Congressional hearing: witness list a stacked deck

by | 04.24.2012 | 7:56pm
George Strawbridge, Jr.

Six of the nine witnesses invited to speak at Monday's hearing of the United States House of Representatives Committee on Energy and Commerce Subcommittee on Health have signed a letter supporting federal legislation to ban race-day medication in horses, and one of the remaining three has written a book that charges widespread cheating in horse racing through the use of drugs. It is a stacked deck in favor of having Congress establish national uniform rules that do not permit race-day medication and set tougher penalties for rules violators than currently exist.

The hearing will begin at 9:30 a.m. Monday at Unionville High School in Kennett Square, Pa. It is in the home district of Rep. Joe Pitts, chairman of the subcommittee and a co-sponsor of the Interstate Horseracing Improvement Act that Kentucky Rep. Ed Whitfield sponsored. Sen. Tom Udall of New Mexico has sponsored a similar bill in the U.S. The Interstate Horseracing Improvement, filed just before the 2011 Kentucky Derby, would ban the presence of any performance-enhancing drugs in racehorses on the day they race.

Following are the witnesses scheduled to appear in two separate panels:

Panel 1

Mr. Gary Stevens
Retired Jockey
Jockey Hall of Fame
Sierra Madre, CA

Mr. Arthur B. Hancock, III
Thoroughbred Owner
Paris, KY

Mrs. Gretchen Jackson
Thoroughbred Owner
West Grove, PA

Mr. George W. Strawbridge, Jr.
Thoroughbred Owner
Wilmington, DE

Panel 2

Mr. Glenn Thompson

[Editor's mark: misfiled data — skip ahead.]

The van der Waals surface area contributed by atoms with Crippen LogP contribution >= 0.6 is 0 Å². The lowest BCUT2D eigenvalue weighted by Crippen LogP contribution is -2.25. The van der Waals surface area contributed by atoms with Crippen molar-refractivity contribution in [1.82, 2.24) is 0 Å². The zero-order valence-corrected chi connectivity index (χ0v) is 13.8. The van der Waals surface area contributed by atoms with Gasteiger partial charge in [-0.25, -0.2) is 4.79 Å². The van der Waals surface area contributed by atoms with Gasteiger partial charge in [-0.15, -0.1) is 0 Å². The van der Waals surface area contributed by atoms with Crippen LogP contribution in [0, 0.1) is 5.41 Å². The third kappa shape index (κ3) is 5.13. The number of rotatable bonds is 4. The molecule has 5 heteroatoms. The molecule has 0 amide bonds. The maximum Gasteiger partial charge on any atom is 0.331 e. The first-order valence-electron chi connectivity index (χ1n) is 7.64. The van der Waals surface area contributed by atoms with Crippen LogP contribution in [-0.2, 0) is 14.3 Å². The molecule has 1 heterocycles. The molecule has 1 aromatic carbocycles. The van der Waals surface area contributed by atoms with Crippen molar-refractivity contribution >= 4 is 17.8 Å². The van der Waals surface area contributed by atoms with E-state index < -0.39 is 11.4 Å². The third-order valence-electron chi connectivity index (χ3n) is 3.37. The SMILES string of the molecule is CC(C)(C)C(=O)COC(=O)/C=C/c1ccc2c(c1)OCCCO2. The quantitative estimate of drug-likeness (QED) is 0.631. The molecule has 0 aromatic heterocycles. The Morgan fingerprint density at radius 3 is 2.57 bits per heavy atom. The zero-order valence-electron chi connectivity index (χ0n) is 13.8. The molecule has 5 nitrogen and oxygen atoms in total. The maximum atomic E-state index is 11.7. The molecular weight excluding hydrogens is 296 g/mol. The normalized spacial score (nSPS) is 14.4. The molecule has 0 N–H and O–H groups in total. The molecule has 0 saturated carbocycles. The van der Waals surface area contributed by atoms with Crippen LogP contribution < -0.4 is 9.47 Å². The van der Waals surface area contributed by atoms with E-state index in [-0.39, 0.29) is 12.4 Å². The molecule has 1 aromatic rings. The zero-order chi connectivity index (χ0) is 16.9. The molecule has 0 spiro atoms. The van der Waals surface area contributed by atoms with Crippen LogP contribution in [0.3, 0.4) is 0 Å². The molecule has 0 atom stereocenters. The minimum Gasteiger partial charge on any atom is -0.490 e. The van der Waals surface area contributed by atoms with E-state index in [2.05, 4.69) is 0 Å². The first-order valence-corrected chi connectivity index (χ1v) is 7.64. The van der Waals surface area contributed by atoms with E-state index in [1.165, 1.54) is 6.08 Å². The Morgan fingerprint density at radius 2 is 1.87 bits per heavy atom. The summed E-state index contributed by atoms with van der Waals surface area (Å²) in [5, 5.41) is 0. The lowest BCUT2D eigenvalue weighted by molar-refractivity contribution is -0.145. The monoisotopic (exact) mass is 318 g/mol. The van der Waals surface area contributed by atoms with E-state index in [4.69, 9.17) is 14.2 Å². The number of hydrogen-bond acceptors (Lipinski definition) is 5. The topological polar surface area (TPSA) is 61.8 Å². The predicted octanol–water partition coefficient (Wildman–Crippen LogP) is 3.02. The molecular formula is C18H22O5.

Colts Neck, NJ

Mr. Kenny McPeek
Lexington, KY

Dr. Kathryn Papp, DVM
Hillcrest Meadow Equine Services, LLC
Harrisburg, PA

Mr. Gregory L. Ferraro
Professor and Director
Center for Equine Health
University of California School of Veterinary Medicine
Davis, CA

Dr. Cornelius E. Uboh, Ph.D.
PA Equine Toxicology and Research Center
Department of Chemistry
West Chester University

Stevens, Jackson (and her husband, Roy), Hancock (and his wife, Staci), Strawbridge, McPeek, and Ferraro all have signed a letter of support for the Interstate Horseracing Improvement Act. The Jacksons, Hancocks, and Strawbridge were the first supporters of the bill, and they now have a list of 415 individuals who also have signed on.

That list of supporters includes such names as multiple Eclipse Award-winning owner and breeder and racetrack owner Frank Stronach; Hall of Fame trainers Neil Drysdale, Jonathan Sheppard, and newly elected Roger Attfield; numerous owners, including Barry Irwin, whose Team Valor captured the 2011 Kentucky Derby with Animal Kingdom, and Dogwood Stable's Cot Campbell, recipient of the 2011 Eclipse Award of Merit; a large group of breeders, among them B. Wayne Hughes of Spendthrift Farm, Case and Robert Clay of Three Chimneys, and Fred and Joseph Seitz of Brookdale Farm; and veterinarians, bloodstock agents, and consignors, including Coolmore adviser Dr. Demi O'Byrne.

Thompson, who will appear during the second panel on Monday, is the author of a book, “The Tradition of Cheating at the Sport of Kings,” that alleges without naming names the illegal and widespread use of performance enhancing drugs by veterinarians and trainers.

The support of federal legislation will likely be music to the ears of many subcommittee members, some of whom participated in a June 2008 hearing in Washington, D.C., in the aftermath of a Kentucky Derby, where the winner, Big Brown, raced on then-legal anabolic steroids, and the runner-up, Eight Belles, fractured both front legs after the finish and was euthanized.

“Horseracing is a $40 billion industry that generates roughly 400,000 domestic jobs nationwide,” the subcommittee's hearing notice reads. “Many question whether the widespread use of performance enhancing drugs on race day is threatening the viability, safety and integrity of the sport, and especially if it is a threat to the safety and well being of the jockeys.

“In 2008, the Energy and Commerce Committee held a hearing on the issue of performance enhancing drugs in horseracing and received assurances that the industry was implementing reforms to protect horses and jockeys. On April 30, members will review what reforms, if any, have been made in the horseracing industry to protect jockeys, horses, and the integrity of the sport.”

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